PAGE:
The government already has many good policies in place to begin to achieve this transformation, like the IPAP, the National Infrastructure Plan and parts of the NGP. Yet the economy is growing at a slower and slower rate. The SA Reserve Bank has now reduced its estimate for growth in 2014 down to a pathetic 1.7%.
The main reason for this faltering growth is that we remain trapped in a wrong growth path model that simply reproduces unemployment, poverty and inequalities. We have not restructured our economy or ended its domination by mining, finance and the heavy chemicals complex. As we speak we are deindustrialising and moving further and further away from the decent work agenda based on sustainable jobs that pay a living wage. One of the biggest reasons for this is the conservative macroeconomic policies of the SARB itself, and its masters in the Treasury, which are constantly putting the brakes on the expansionist, developmental policies promised by the ANC 2007 Polokwane conference. These policies include high interest rates, tariff reductions and a refusal to tackle the strike of capital by compelling the wealthiest South Africans to release the R1.2 trillion in social surplus which they are refusing to invest in the economy. To change this situation our most urgent task is to implement the core decisions of the COSATU 11th National Congress, which rested on Four Pillars:
Abolition of the apartheid wage structure and forward to a living wage
Radical socio-economic transformation, so that the people shall share in the country’s wealth!
Build strong worker-controlled unions: Organize or Starve!
Creating our own Lula Moment: driving the second phase of our transition!
Congress further resolved that these will only succeed if we implement economic policy changes, including:
Decisive state intervention in strategic sectors of the economy, including through strategic nationalization and the use of various macro-economic and other levers at the states disposal
An overhaul of our macro-economic policy
Treasury to be urgently realigned and a new mandate to be given to the Reserve Bank, which must be nationalized
The National Planning Commission to be given a renewed mandate, to realign the NDP, in line with the proposed radical economic shift.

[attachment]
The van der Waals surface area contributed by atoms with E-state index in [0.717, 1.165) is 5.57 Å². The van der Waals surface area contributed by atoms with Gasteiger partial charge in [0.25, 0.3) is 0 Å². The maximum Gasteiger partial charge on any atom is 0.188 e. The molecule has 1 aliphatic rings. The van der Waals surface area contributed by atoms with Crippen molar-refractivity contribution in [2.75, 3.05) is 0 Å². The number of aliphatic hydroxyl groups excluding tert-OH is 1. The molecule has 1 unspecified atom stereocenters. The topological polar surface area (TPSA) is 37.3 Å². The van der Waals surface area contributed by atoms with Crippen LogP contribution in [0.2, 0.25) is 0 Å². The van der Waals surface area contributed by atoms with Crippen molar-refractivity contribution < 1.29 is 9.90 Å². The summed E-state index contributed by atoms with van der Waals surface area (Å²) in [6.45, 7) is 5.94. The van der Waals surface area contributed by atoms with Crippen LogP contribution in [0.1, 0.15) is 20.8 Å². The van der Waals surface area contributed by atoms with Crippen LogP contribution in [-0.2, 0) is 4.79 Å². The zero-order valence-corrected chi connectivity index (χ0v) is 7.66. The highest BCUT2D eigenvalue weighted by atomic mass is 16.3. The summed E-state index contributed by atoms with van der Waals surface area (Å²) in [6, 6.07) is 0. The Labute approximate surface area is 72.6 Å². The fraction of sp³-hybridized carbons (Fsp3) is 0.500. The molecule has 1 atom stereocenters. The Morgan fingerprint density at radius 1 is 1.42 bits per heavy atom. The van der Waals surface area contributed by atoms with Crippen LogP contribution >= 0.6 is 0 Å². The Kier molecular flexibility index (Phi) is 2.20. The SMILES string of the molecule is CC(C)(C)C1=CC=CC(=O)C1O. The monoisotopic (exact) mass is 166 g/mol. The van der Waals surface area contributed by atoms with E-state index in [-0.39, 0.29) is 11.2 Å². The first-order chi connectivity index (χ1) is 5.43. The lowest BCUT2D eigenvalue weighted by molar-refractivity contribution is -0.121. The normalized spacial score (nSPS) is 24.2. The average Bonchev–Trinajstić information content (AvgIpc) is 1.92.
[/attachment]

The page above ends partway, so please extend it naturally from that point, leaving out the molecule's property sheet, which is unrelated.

Aspects of the New Growth Path to be realigned in line with the new macro-economic framework.
All state owned enterprises and state development finance institutions to be given a new mandate.
Urgent steps to be taken to reverse the current investment strike and export of South African capital – including capital controls and measures aimed at prescribed investment, and penalizing speculation.
The urgent introduction of comprehensive social security.
We shall however fail to achieve any of this if we do not also build a strong, democratic and worker-controlled SACCAWU and a powerful, united COSATU. Congress resolved that we have to:
Organize the unorganized, particularly farm workers and other vulnerable and super-exploited workers.
Improve service of all members, through training of shop stewards and organizers.
Capacitate and educate our local and provincial structures as the engines of the federation,
Update and take forward the 2015 Plan.
Set new recruitment targets and monitor our successes and failures.
We were instructed to go back to basics. For SACCAWU recruitment must be at the centre. There are tens of thousands of unorganized and vulnerable workers out there in the shopping malls, hotels and casinos, who desperately need your help. Go out and recruit them. But it is no good recruiting them and then leaving them high and dry. You need to focus on workplace issues, good organization and effective service to the members. You must also insist on the highest standards from union staff and officials, with zero tolerance of ill-discipline, late-coming and poor service. We also need to focus on how best to strengthen and unite our movement and meet the expectations of our members, as articulated in the 2012 Workers Survey – with job security and living wages as priorities.
We need to act decisively to combat practices which lead to disunity and divisions between different groups of workers and within or between unions. We have to reject the new alien cultures of factionalism, rumour-mongering and character assassination which sadly afflict our movement and threaten to paralyze us. We must be independent, worker-controlled and radical unions acting strictly on the basis of a mandate solely by the resolutions of the Workers’ Parliaments – the National Congresses – and by the needs and demands of the class. We must be a strong, fighting force, fearlessly exposing the exploiting bosses, corrupt politicians and incompetent officials, demanding better wages and working conditions, while never losing sight of our goal of a united non-racial, non-sexist and democratic South Africa and a peaceful, socialist world. This congress can`t fail, for there is just too much at stake.
LONG LIVE SACCAWU!
ASIJIKI SIYAPHAMBILI – so did we learn from OK Bazaar strike in 1986!